Norway poised to battle with global giants in German gas market

By Anna Shiryaevskaya on 9/12/2018

LONDON (Bloomberg) -- After supplying Europe’s biggest economy with natural gas for more than four decades, Norway is preparing to defend its share as the world’s biggest producers all vie for a larger slice of the $21-billion market.

Russia last week began building a second giant pipeline to Germany and U.S. President Donald Trump is turning up the rhetoric in an attempt to secure sales of liquefied natural gas. And Qatar, the biggest LNG producer, is discussing supply deals with the nation’s utilities in what’s gearing up to be the biggest battle in the market yet.

To keep its roughly 25% share of German demand, Norway is counting on falling industry costs to spark new discoveries on its continental shelf, where just one third of the resources have been produced. Later this year, a new field will be hooked up to the nation’s pipeline network, a massive system long enough to stretch almost a quarter around the Earth.

“We strongly believe we will deliver gas to Germany for a long, long period,” Frode Leversund, CEO of network operator Gassco AS, said at the Karsto processing plant last week. “What I need to do, as responsible for the Norwegian system, and what Norway needs to do, is to keep on developing projects and keep on developing volumes so we can be an important player also in 2040.”

Gas, the cleanest of fossil fuels, is becoming increasingly important as Germany plans to exit nuclear power in four years time and is shutting down more and more coal-fired plants. While renewable energy has taken a big chunk of the daily power output, with some days producing the majority of electricity, the nation still needs steady supplies for when the sun doesn’t shine and the wind doesn’t blow.

Germany used to import more than a quarter of its gas from the Netherlands. But Europe’s biggest field at Groningen is being gradually shut down after earthquakes in the area damaged buildings. That has created a “big market opportunity for everybody,” according to Jonathan Stern, a senior research fellow at the Oxford Institute for Energy Studies.

“Germany is the biggest market in Europe and the demise of Dutch gas is a key issue there,” he said. “A lot of the excitement is happening because of the decline.”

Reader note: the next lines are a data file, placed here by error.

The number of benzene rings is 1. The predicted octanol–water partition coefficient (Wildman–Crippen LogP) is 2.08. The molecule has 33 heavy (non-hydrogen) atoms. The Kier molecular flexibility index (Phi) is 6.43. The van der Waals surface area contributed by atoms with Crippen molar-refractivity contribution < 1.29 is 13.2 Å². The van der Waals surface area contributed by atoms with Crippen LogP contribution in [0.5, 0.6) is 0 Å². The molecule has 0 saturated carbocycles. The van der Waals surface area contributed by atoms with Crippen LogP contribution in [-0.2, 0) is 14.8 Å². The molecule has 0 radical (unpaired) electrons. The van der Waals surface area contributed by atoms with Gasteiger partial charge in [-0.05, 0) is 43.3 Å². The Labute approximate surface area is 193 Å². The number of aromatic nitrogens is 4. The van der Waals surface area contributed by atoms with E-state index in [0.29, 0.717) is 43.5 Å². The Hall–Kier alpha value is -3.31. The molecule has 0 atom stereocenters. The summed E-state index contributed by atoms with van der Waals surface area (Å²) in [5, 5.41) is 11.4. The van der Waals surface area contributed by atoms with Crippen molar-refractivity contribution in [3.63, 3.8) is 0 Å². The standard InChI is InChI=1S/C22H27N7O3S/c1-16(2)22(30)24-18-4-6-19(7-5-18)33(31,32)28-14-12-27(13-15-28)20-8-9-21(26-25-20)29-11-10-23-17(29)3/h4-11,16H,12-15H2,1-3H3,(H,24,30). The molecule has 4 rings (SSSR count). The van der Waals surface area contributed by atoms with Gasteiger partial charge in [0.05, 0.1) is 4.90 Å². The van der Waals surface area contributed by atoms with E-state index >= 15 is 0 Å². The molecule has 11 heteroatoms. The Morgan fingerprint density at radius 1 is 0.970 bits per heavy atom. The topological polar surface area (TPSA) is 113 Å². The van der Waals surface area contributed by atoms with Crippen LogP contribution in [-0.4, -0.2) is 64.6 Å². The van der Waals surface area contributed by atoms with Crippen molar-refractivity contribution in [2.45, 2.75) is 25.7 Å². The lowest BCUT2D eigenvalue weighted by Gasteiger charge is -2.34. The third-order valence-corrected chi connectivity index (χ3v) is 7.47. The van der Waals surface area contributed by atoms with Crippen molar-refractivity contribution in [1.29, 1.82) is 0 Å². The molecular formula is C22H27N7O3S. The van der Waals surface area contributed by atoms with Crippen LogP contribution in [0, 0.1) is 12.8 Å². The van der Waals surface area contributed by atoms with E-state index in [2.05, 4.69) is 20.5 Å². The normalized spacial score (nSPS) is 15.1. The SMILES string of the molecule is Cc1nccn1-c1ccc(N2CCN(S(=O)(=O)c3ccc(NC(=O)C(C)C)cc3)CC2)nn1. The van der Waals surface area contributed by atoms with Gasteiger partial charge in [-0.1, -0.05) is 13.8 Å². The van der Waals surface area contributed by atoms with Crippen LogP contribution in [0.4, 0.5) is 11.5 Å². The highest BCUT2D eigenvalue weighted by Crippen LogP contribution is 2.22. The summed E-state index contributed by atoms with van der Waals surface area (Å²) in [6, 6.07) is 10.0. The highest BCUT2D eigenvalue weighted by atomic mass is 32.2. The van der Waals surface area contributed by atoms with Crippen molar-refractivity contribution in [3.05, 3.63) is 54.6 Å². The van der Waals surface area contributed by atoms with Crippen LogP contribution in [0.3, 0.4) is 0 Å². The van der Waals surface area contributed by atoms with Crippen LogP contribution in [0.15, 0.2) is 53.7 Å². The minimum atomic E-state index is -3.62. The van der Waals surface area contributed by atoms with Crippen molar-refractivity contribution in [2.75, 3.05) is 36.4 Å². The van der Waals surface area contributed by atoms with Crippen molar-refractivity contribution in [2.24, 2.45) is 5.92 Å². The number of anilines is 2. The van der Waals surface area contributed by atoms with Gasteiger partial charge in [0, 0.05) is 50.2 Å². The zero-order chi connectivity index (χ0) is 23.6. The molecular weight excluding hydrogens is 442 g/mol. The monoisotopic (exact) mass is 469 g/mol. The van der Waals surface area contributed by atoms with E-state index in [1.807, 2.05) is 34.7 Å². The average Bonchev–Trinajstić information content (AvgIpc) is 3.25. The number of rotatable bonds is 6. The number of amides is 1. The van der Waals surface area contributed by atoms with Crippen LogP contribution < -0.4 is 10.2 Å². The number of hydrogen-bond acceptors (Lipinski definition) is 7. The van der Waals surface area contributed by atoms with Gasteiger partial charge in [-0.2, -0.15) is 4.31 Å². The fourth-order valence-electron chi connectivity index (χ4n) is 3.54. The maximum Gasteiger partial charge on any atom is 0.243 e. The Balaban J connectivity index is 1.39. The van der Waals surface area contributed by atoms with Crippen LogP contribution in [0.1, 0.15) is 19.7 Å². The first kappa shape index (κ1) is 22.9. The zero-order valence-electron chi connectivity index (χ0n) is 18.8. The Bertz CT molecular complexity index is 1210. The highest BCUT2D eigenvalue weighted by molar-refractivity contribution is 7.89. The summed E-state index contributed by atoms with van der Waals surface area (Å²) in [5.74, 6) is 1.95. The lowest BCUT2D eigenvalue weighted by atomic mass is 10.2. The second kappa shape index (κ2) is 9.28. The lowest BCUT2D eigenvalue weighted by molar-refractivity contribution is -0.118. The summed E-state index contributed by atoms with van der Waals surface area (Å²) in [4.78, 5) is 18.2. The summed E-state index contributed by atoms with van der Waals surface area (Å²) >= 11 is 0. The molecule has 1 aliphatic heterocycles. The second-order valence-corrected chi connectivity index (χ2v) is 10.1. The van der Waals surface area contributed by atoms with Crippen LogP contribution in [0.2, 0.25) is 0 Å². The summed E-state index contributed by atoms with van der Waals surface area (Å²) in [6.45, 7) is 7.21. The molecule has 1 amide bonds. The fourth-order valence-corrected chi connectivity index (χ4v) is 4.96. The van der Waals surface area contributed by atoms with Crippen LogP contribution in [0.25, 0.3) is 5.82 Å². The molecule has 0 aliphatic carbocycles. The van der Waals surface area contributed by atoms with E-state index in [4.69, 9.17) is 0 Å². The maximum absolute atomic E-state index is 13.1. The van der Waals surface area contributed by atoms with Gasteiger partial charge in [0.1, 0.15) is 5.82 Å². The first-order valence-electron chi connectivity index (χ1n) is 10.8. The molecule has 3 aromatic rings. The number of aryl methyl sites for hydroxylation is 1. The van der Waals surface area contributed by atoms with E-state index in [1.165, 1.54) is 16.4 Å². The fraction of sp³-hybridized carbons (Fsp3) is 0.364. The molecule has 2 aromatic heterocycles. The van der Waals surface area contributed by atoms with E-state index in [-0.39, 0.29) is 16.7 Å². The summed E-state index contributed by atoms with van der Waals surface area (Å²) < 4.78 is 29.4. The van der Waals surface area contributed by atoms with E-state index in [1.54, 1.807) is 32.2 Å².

While Norway has managed to cut production costs “hugely,” according to Stern, it’s an issue that they haven’t found any significant gas deposits in the Barents Sea in the Arctic since the Snohvit field in the 1980s. Snohvit gas is sold as LNG, and the Barents Sea, Norway’s most promising exploration area, remains isolated from the rest of the country’s export-pipeline system.

“They are doing very well in terms of current production, but there is a question mark how much they can find in the future,” said Stern. “We don’t see any major increase in Norwegian gas.”

Equinor ASA, the operator of the Snohvit LNG facility and the nation’s biggest energy company, plans extra focus on exploration for gas in the North and Norwegian seas, in order to tie in new resources to existing infrastructure. But further exploration could run into growing opposition against drilling among Norwegians, who are increasingly debating the future of their oil industry and its impact on climate change.

Norway’s exports were worth $24 billion last year, accounting for almost a quarter of its total external trade in goods. Central for those shipments are Gassco’s three processing plants, which gather fuel from offshore fields and send it south via export pipelines. As sales expanded, Karsto is now five times bigger than when it opened in 1985. These facilities are so important for the market that sudden halts can make prices soar.

Meanwhile, Russia has ramped up flows and deliveries from Europe’s biggest gas supplier are headed for another banner year. State-controlled producer Gazprom PJSC last week started building its second direct link to Germany’s Baltic Sea coast, and the company’s low-cost Siberian fields could hike output massively if needed.

The Nord Stream 2 pipeline is largely designed to reduce dependency on Ukraine as a transit territory. For the Norwegian government though, it’s not certain that it will increase overall flows.

“It is not a given that Russian gas supply will increase that much,” said Morten Anker, deputy director general at the Norwegian Petroleum Ministry’s oil and gas department. “Nord Stream 2 is probably coming, but whether it will increase supply remains to be seen.”

The controversial pipeline has prompted Trump to earlier this year call Germany a “captive to Russia.” Instead, he wants Europe to be a “massive” buyer of LNG from the U.S., which began exports from its shale boom two years ago.

RWE AG, Germany’s biggest power producer, just committed to buying LNG from a yet-to-be-built terminal near Hamburg. Whether the utility will strike a deal with U.S. sellers or Qatar remains to be seen, but Chancellor Angela Merkel said last week it is up to the companies to secure supply deals that make financial sense.

Saad Al Kaabi, Qatar Petroleum’s chairman, told German newspaper Handelsblatt that his company is in talks with both RWE and Uniper SE about participating in the terminal or delivering LNG.

A German LNG terminal would “certainly have charm,” said Uniper spokesman Leif Erichsen, adding it’s in “constant dialogue” with Qatar. RWE also confirmed talks.

While Europe’s current LNG terminals remain underused, lawmakers are largely positive to more imports by tankers to cut the dependency on Russia. More U.S. LNG would also be welcome, said Tor Martin Anfinnsen, an Equinor executive vice president.

“We believe it adds to security of supply, which is good for longevity of the gas market,” he said.

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